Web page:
Low temperature embrittlement will be a huge problem for any above ground pressurised structure on Mars and greenhouses need to be above ground.  I suspect that any serious settlement on Mars will need to get cosy with the idea of nuclear heating.  Every square metre of greenhouse will need 300W of heat energy to keep it above freezing at night.  We are trying to colonize a planet that is as cold as Antarctica.  On Earth, we would burn fossil fuels to keep non-pressurised structures warm and ship in food from elsewhere.  On Mars, there are no fossil fuels.  Food must be grown onsite in pressurised structures.  That means nuclear heat, lots of nuclear heat.  Each human being will need a continuous supply of about 30kW of nuclear heat just to supply him with food.

Last edited by Antius (2018-03-10 19:25:12)

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#54 2018-03-10 19:22:54

JoshNH4H
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From: Pullman, WA
Registered: 2007-07-15
Posts: 2,526
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Re: Construction technology for Mars?

Void wrote:

Josh,

I am not intending to cause trouble, and I understand just how different our minds are.  I have never intended to obstruct your efforts.  And when I get a hint that it is time for me to step back I fully intend to step back. I just need clues of when.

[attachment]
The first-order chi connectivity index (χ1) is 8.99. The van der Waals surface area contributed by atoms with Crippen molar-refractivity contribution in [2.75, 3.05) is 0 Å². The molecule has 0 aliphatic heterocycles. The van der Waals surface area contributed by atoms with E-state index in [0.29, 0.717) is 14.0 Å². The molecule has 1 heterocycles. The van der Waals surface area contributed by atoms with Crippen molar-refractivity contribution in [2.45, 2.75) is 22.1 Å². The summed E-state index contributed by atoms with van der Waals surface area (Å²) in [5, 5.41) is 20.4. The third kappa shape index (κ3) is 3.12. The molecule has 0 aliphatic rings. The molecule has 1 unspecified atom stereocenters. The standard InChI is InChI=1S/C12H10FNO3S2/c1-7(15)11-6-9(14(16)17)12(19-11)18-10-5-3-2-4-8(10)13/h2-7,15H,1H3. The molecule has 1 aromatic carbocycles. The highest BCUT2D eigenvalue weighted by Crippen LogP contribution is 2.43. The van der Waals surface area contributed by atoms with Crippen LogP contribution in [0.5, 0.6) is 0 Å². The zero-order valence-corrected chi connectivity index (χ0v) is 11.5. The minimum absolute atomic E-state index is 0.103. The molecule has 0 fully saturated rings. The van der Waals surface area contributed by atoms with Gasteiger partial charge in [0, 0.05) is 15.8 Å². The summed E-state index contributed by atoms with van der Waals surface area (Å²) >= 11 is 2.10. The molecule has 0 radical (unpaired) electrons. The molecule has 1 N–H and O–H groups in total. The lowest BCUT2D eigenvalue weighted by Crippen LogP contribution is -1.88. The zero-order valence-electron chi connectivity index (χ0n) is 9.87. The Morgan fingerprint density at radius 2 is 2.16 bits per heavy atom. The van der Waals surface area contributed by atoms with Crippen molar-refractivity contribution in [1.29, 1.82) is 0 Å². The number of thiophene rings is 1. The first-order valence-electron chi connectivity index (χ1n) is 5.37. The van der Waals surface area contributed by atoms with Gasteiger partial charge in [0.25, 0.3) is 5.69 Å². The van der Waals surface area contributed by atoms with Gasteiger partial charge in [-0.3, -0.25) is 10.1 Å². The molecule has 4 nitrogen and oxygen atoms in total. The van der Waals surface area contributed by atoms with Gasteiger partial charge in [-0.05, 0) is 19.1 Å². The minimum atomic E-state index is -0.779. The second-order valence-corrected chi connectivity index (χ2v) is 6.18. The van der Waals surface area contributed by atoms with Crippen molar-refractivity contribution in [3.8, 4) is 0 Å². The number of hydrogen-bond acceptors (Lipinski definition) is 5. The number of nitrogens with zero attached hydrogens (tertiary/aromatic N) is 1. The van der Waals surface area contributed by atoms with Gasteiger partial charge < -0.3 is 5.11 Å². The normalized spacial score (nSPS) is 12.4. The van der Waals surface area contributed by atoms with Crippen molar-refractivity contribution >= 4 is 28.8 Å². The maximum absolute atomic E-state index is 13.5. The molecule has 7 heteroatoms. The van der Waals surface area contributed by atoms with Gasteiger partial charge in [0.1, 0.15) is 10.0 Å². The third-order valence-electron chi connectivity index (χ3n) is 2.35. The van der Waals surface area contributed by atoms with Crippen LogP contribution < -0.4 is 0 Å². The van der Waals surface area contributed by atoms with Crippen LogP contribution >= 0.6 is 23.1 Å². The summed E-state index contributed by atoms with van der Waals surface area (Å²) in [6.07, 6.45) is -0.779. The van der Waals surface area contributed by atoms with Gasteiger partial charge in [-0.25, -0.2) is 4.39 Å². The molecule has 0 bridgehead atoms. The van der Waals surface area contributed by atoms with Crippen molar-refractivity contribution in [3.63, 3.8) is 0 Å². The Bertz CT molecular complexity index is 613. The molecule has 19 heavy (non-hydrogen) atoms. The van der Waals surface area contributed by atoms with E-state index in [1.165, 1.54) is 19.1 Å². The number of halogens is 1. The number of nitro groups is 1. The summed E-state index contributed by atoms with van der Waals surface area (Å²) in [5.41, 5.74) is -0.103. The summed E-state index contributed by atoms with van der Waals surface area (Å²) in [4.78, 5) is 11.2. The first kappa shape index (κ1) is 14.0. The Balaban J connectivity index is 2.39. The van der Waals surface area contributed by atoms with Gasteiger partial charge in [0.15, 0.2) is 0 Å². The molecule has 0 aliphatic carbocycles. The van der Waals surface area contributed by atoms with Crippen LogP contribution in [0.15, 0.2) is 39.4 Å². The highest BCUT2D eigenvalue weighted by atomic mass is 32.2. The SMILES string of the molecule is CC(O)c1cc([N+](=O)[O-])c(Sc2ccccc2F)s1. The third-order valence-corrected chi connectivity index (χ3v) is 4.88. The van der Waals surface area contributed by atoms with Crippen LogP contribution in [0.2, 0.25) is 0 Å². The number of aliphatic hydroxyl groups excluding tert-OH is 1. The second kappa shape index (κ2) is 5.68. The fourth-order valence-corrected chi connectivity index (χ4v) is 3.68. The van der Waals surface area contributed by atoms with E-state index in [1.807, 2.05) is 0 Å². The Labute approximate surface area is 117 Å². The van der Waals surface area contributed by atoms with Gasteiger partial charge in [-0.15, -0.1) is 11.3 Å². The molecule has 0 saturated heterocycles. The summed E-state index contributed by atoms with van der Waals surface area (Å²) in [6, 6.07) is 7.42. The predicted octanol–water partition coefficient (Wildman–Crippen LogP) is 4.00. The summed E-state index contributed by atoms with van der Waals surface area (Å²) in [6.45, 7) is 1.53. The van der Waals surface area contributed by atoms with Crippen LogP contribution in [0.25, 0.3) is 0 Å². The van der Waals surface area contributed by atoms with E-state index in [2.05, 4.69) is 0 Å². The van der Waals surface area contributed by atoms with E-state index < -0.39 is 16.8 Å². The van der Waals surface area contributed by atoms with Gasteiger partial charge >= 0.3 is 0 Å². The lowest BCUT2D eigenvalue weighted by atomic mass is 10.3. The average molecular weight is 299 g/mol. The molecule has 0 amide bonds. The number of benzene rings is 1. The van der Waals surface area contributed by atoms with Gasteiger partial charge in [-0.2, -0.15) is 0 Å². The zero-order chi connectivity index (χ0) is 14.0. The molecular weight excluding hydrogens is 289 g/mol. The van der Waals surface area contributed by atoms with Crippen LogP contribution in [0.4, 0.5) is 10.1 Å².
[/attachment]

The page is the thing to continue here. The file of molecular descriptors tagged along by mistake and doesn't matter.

But the stuff I add is intended to propose possible options, not to obstruct your work or replace it.  Even with all our efforts Mars is incredibly hard.

Not at all, you make good points.

I think I tend to have too strong a preference for my own designs.  Probably too strong.


-Josh

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#55 2018-03-10 19:47:15

SpaceNut
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From: New Hampshire
Registered: 2004-07-22
Posts: 19,940

Re: Construction technology for Mars?

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#56 2018-03-10 22:00:56

Oldfart1939
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Registered: 2016-11-26
Posts: 1,912

Re: Construction technology for Mars?